Carapace (Fig. 2) Wider than high in the ratio of 6:5; when viewed from the side the ocular area is seen to be gently rounded, but the dorsal surface is almost flat, rounded posteriorly before sloping down steeply posteriorly. The posterior slope is slightly indented, but not sufficiently to form a “neck”. The surface of the carapace, particularly the posterior and lateral surface, is coriaceous. A number of small, erect setae are present on the dorsal surface, but absent elsewhere.

Eyes (Fig. 2). Relatively small, ratio of Ame:Ale:Pme:Ple = 4:8:9: 8. The eye group extends over almost the entire width of the carapace in this region. The Ame. are each surrounded by a ring of black pigment which meets in the mid-line. Ame black, remainder pearly-white.

Ame separated from each other by 14/4 and from the Ale by 22/4 of the diameter of an Ame Ale and Ple are contiguous. Pme separated from each other by 34/4 and from the Ple by 12/4 of the diameter of an Ame. Pme separated from the Ame by a distance equal to 18/4 of the diameter of an Ame. The median ocular quadrangle is wider behind than it is in front in the proportion of 26:11 and longer than its posterior width in the proportion of 31:52. The clypeus is broad, narrowing to a blunt median point, height equal to two and a-half times the diameter of an Ame.

Chelicerae (Fig.16). Stout, slightly more than twice as long as its greatest width. Promargin with three strong, curved, rod-like teeth; retromargin with seven similar but smaller teeth. There is a thin, transparent, erect lamella extending down about two-thirds of the ventral surface. Prolateral surface with from 12-14 strong smooth setae and a group of small serrated setae. The fangs

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are relatively short and curved. There are well developed “stridulating ridges” on the retrolateral surface.

Maxilla. Sub-rectangular, directed across the labium, longer than the width at the base in the ratio of 5:3, with a thick distal scopula. Serrula present.

Labium. Almost three times as wide as long, indented apically where there is a thin scopula.

Sternum. Coriaceous, slightly convex, scutiform with lateral margins indented opposite the pedal coxae. Longer than wide in the ratio of 9:8, bluntly rounded posteriorly between the fourth pair of coxae, which are separated by a distance which is equal to slightly more than their width.

Legs. 4.1.2 3. Relatively stout, without spines, but clothed with fine hairs which are generally smooth but tend to be serrated on the metatarsi and tarsi. Legs 1-3 with three trichobothria on the tibiae and one on the metatarsi: leg 4 with four on the tibia and one on the metatarsus. Tarsi stout, tapering distally, each with a “drum” on the dorsal surface immediately before the mid-point. Three tarsal claws, superior homogeneous with a few small teeth, inferior with a single ventral tooth. There is a row of four peg-like spines on the retrolateral surface of the femur of leg 1 but there appears to be no trace of the corresponding stridulating ridges on the prolateral surface of femur 2 as described below for binnaburra.

Palps (Figs. 25-26). Patell and tibia smooth, without apophyses. Tibia with a single trichobothrium on the mid-dorsal surface. Cymbium with a prominent process extending down from the retrolateral surface as shown in Fig. 26, and with a prominent “drum” on the sub-distal surface. Genital bulb relatively complex as shown in Fig. 25.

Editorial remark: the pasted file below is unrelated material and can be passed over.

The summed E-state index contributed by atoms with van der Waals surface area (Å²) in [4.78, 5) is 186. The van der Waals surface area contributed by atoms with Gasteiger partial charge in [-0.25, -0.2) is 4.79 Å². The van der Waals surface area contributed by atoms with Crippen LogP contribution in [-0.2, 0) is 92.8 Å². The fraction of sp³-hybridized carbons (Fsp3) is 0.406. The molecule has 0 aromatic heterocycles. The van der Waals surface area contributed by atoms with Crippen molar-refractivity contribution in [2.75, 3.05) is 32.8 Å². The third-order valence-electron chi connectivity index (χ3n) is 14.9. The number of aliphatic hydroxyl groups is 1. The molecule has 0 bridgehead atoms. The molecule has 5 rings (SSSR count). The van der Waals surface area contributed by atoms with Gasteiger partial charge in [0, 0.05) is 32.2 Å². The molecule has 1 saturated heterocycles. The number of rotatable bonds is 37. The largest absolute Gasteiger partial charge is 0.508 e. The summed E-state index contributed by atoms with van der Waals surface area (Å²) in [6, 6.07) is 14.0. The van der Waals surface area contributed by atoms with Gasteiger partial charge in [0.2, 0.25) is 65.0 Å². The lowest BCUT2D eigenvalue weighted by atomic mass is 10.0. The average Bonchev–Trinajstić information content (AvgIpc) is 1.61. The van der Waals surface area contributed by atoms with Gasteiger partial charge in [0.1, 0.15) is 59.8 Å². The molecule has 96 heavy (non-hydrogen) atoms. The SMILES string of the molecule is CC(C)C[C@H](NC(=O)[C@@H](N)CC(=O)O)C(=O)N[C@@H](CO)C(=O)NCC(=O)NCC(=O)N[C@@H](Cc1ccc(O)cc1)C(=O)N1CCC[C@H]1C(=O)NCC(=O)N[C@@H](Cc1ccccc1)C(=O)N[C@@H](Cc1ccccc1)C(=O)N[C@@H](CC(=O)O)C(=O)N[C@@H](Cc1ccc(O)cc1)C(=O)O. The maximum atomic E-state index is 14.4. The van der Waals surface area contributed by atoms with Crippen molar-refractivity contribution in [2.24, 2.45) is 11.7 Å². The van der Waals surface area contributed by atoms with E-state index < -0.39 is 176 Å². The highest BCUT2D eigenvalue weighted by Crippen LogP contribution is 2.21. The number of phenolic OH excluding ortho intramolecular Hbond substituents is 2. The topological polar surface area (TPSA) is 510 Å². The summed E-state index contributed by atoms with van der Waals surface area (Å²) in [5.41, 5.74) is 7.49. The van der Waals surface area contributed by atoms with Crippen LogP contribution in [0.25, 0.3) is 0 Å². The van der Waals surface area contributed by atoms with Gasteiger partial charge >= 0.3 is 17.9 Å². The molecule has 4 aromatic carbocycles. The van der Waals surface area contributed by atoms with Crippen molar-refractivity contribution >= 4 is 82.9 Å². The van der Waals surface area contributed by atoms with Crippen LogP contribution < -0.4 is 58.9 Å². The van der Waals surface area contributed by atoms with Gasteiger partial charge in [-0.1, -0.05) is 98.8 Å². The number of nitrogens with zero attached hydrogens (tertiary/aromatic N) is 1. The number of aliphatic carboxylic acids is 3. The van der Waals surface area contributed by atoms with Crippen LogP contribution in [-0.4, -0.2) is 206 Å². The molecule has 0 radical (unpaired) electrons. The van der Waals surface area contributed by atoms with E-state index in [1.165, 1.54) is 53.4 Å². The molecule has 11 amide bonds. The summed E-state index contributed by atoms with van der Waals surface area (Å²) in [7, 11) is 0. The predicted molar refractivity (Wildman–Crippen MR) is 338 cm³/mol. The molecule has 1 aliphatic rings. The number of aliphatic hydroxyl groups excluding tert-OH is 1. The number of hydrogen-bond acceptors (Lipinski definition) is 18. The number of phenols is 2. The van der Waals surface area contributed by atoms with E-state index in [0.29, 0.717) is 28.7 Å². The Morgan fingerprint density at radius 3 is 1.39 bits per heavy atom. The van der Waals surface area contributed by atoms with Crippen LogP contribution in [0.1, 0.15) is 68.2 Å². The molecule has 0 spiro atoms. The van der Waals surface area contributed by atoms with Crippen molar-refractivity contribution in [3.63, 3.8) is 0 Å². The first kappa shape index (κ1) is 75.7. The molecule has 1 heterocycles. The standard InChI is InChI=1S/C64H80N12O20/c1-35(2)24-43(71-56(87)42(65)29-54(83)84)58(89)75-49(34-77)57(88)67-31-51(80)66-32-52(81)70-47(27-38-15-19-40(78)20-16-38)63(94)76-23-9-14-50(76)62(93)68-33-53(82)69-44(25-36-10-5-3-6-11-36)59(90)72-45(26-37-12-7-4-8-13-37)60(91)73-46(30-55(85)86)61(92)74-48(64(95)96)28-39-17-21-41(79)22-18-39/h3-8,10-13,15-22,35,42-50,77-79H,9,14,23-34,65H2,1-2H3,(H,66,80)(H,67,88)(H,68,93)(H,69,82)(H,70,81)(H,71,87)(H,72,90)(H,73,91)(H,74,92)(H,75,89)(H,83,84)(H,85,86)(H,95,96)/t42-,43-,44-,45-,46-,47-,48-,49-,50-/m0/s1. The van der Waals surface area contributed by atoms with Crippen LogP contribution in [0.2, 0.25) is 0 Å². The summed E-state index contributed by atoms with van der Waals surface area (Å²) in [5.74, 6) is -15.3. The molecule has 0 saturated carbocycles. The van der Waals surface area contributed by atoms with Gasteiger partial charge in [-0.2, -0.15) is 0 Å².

Abdomen. Ovoid, clothed with short, smooth setae, each of which rises from a small sclerotic plate. There are two further pairs of larger sclerotic plates on both the dorsal and ventral surfaces where abdominal museles are attached. The epigynal area is covered by a sclerotic plate which extends dorsally to enclose the petiolus. Six spinnerets, median and posterior pairs small, colulus absent The spinnerets are enclosed by a sclerotic ring in some specimens but in others it is reduced to a small area in front of the spinnerets on the ventral surface where the spiracle opens.

Female
Measmements (in millimetres)
Length of cephalothoiax 0.788
Width of cephalothorax 0.763
Height of cephalothoiax 0.622
Length of abdomen 0.954
Width of abdomen 0.792
Femui Patella Tibia Metatarsus Taisus Total
Leg 1 0.415 0.157 0.332 0.207 0.340 1.451
Leg 2 0.356 0.132 0.290 0.190 0.315 1.283
Leg 3 0.332 0.132 0.249 0.166 0.249 1.128
Leg 4 0.491 0.166 0.390 0.240 0.323 1.610
Palp 0.199 0.074 0.149 0.190 0.612
Chelicera. Length, 0.415

The female is very similar to the male in general appearance and structure. Only the following points need mention. The length of the palp is equal to approximately one and a-half times the length of the femur of the first leg.

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A single trichobothrium on the tibia, tarsus with “drum” but lacking a claw. (Fig. 18.) Chelicerae without stridulating ridges. Epigynum as shown in Figs. 3,4.

Types. Holotype male (C.M.A. 1070), Allotype female (C.m.A. 1071), two male, six female paratypes (C.M.A. 1072, D.M. 2/1017, and American Museum of Natural History, New York), Lake Te Au, Esk Valley, beyond the South Fiord of Te Anau, ex moss, 12–14 January, 1953, R. R. Forster. Lake Manapouri, ex moss, January 23, 1951, R. R. Forster, 1 male, 1 female (C.M A. 1067).

Records. Lake Marion, Kiwi Valley, near Lewis Pass, ex moss. November 14, 1949, R. R. Forster, 1 female (C.M.A. 1065); Mount Grey, Canterbury, ex moss, March 27, 1953, R. R. Forster, 1 female (C.M.A. 1066); Moana, Westland, ex moss, September 3, 1951, H. B. Wisely, 1 female (C.M.A. 1068).

Pararchaea binnaburra n.sp. Figs. 6–9, 13–15.

Female
Measurements (in millimeties).
Length of cephalothorax 0.581
Width of cephalothorax 0.456
Height of cephalothorax 0.431
Length of abdomen 0.954
Width of abdomen 0.747
Femur Patella Tibia Metaisus Tarsus Total
Leg 1 0.381 0.149 0.282 0.166 0.323 1.301
Leg 2 0.299 0.141 0.282 0.166 0.290 1.178
Leg 3 0.332 0.124 0.249 0.149 0.240 1.094
Leg 4 0.456 0.174 0.340 0.232 0.332 1.534
Palp 0.166 0.058 0.124 0.174 0.522
Chelicera: Length, 0.399.

Colour. Carapace, sternum, chelicerae and legs dark-brown. Abdomen creamywhite, with small brown selerites at the base of the hairs.